One of the things that I felt the first Men In Black sequel lacked was a consistent pace. The first movie was a bit slow to ramp up considering that it was an action-comedy but it maintained a certain rhythm throughout. MIIB on the other hand felt like it would speed up dramatically and then fall back into sort of a mundane, slower pace when the action reached sort of an anticlimax. The only thing I can equivocate it to is trying to drive while you’re falling asleep. You get going to an appropriate pace and then your mind drifts and you either slip OFF the accelerator or your foot becomes lead and you can’t slow down. “Men In Black 3″ established a pace very similar to the first and kept it up for the entire film. This, as a fan of the series, felt comfortable and allowed for easy attention maintenance and unlike some films I’ve seen recently (*cough* “The Avengers”) you don’t find yourself laughing through the jokes. There’s enough mock-technical mumbo-jumbo to keep the audience guessing and thoroughly confused (but amused to be so).
They really did go back to the well on this one. The villain is much like that from the first film in that “love to hate him” kind of way. He doesn’t seem as dastardly as the villain from the second film while still being sufficiently over-the-top. The comedy styles for all characters feel comfortable too and with Will Smith in particular, the style feels refreshing. Recently, while watching a clip from The Graham Norton Show I saw Smith, at the request of a fan, perform the theme song for his show “The Fresh Prince of Bel Air” for no reason other than to be funny. Clean, simple, back-to-basics funny is the only way I can describe Smith’s particular brand of comedy. And it feels good. After films like “American Reunion,” “The Dictator,” and the upcoming “Ted,” all relying on being offensive to be funny, it’s comforting to know that family comedy still exists. We here at AnotherLetDown applaud Smith for this effort and commend co-star, Josh Brolin, for the same. I’ve never seen Mr. Brolin in a comedy until now and he proves that he can do it and well. He is a perfect analogue for Tommy Lee Jones and a great foil for the character of J who remains dumber-than-dirt in some cases.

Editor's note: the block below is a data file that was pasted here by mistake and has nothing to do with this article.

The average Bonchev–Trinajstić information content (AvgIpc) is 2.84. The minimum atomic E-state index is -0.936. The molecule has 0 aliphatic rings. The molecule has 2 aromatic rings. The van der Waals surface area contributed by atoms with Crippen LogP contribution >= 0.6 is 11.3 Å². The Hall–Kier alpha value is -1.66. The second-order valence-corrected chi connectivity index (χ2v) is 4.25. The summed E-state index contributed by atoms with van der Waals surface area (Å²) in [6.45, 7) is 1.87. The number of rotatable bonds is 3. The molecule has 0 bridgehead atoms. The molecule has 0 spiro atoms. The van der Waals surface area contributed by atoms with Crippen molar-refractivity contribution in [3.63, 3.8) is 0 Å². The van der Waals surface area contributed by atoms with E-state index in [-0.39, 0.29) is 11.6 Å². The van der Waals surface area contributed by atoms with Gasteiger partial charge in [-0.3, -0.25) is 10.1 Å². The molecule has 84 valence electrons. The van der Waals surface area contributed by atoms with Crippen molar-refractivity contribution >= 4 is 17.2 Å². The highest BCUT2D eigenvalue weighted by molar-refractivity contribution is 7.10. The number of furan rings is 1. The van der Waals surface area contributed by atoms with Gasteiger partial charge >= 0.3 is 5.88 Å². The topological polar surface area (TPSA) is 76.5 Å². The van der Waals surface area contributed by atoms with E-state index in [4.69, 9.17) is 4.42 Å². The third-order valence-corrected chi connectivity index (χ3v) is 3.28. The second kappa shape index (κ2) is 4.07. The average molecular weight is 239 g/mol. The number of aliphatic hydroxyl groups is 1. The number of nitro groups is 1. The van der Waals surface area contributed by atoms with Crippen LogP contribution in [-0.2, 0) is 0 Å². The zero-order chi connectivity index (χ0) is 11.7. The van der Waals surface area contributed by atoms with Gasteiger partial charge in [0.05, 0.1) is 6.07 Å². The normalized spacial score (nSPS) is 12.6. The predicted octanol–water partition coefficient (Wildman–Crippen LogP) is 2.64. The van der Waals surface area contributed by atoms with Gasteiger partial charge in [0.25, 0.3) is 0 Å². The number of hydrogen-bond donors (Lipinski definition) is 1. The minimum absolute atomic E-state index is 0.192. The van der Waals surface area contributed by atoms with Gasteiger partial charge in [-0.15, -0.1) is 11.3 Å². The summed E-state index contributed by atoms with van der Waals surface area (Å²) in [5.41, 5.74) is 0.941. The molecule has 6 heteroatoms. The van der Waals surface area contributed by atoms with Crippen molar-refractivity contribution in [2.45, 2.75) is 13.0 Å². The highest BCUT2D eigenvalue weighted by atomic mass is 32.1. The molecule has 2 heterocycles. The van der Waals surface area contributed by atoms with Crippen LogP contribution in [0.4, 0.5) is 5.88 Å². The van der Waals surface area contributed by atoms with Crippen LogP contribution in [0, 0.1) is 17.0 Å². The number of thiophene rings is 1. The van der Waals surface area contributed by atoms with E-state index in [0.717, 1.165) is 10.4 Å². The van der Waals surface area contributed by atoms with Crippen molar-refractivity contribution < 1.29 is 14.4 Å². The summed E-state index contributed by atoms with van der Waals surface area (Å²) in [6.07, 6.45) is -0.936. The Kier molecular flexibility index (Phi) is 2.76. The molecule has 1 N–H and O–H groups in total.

“Men In Black 3″ is not the best film ever but certainly has its moments. It’s much better than the second film but not as good as the first, especially as far as originality goes. The callbacks to the first film such as the “Ford POS” and the in-passing mentions of Frank the Pug coupled with a few new gags (the Iron Chef painting in the Chinese restaurant for example) make the film enjoyable and worth whatever you were planning on spending on it. But I would say go with your gut on this one. If you didn’t enjoy the first film at least, I’d say you’d prolly want to skip this one as it really is just more of the same.